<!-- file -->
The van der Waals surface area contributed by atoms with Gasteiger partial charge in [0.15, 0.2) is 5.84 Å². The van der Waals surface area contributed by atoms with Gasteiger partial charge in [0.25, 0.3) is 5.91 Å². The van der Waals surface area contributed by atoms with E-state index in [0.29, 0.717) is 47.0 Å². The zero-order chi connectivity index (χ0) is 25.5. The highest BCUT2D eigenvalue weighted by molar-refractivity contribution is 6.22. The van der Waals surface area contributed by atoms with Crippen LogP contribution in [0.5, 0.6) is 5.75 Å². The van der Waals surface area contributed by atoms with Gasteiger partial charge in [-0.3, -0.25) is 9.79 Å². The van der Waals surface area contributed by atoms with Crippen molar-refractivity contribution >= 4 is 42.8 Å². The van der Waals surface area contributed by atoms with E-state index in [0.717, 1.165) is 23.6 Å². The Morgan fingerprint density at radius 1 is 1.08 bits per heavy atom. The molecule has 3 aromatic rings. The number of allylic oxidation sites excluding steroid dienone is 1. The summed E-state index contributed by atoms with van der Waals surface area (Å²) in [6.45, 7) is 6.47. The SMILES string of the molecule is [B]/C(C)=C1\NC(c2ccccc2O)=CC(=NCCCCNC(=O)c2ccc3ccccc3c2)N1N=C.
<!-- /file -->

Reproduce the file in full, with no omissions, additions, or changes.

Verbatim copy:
The van der Waals surface area contributed by atoms with Gasteiger partial charge in [0.15, 0.2) is 5.84 Å². The van der Waals surface area contributed by atoms with Gasteiger partial charge in [0.25, 0.3) is 5.91 Å². The van der Waals surface area contributed by atoms with E-state index in [0.29, 0.717) is 47.0 Å². The zero-order chi connectivity index (χ0) is 25.5. The highest BCUT2D eigenvalue weighted by molar-refractivity contribution is 6.22. The van der Waals surface area contributed by atoms with Crippen LogP contribution in [0.5, 0.6) is 5.75 Å². The van der Waals surface area contributed by atoms with Gasteiger partial charge in [-0.3, -0.25) is 9.79 Å². The van der Waals surface area contributed by atoms with Crippen molar-refractivity contribution >= 4 is 42.8 Å². The van der Waals surface area contributed by atoms with E-state index in [0.717, 1.165) is 23.6 Å². The Morgan fingerprint density at radius 1 is 1.08 bits per heavy atom. The molecule has 3 aromatic rings. The number of allylic oxidation sites excluding steroid dienone is 1. The summed E-state index contributed by atoms with van der Waals surface area (Å²) in [6.45, 7) is 6.47. The SMILES string of the molecule is [B]/C(C)=C1\NC(c2ccccc2O)=CC(=NCCCCNC(=O)c2ccc3ccccc3c2)N1N=C.